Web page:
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Root pressure 1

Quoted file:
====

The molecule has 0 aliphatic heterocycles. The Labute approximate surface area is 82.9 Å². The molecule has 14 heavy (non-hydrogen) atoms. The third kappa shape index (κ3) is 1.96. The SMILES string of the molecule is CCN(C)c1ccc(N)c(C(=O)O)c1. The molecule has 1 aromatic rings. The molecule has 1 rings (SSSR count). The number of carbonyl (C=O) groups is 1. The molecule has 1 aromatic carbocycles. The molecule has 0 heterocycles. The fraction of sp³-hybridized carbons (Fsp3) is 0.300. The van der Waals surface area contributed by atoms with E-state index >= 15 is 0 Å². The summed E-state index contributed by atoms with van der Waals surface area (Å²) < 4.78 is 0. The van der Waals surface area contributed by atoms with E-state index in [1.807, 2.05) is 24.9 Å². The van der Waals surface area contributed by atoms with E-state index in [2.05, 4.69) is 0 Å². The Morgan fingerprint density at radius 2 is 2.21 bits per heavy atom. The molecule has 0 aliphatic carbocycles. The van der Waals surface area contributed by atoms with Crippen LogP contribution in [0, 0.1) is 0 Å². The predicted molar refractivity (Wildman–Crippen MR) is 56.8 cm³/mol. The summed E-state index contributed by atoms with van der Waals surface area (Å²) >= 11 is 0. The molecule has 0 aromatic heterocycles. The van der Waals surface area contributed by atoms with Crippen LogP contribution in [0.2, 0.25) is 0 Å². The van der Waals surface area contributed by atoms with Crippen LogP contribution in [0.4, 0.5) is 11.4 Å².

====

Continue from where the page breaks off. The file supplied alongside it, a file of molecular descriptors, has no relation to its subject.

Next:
Check us out at Root pressure is osmotic pressure within the cells of a root system that causes sap to rise through a plant stem to the leaves. Root pressure occurs in the xylem of some vascular plants when the soil moisture level is high either at night or when transpiration is low during the day. When transpiration is high, xylem sap is usually under tension, rather than under pressure, due to transpirational pull. At night in some plants, root pressure causes guttation or exudation of drops of xylem sap from the tips or edges of leaves. Root pressure is studied by removing the shoot of a plant near the soil level. Xylem sap will exude from the cut stem for hours or days due to root pressure. If a pressure gauge is attached to the cut stem, the root pressure can be measured. Root pressure is caused by active transport of mineral nutrient ions into the root xylem. Without transpiration to carry the ions up the stem, they accumulate in the root xylem and lower the water potential. Water then diffuses from the soil into the root xylem due to osmosis. Root pressure is caused by this accumulation of water in the xylem pushing on the rigid cells. Root pressure provides a force, which pushes water up the stem, but it is not enough to account for the movement of water to leaves at the top of the tallest trees. The maximum root pressure measured in some plants can raise water only to about 20 meters, and the tallest trees are over 100 meters tall.
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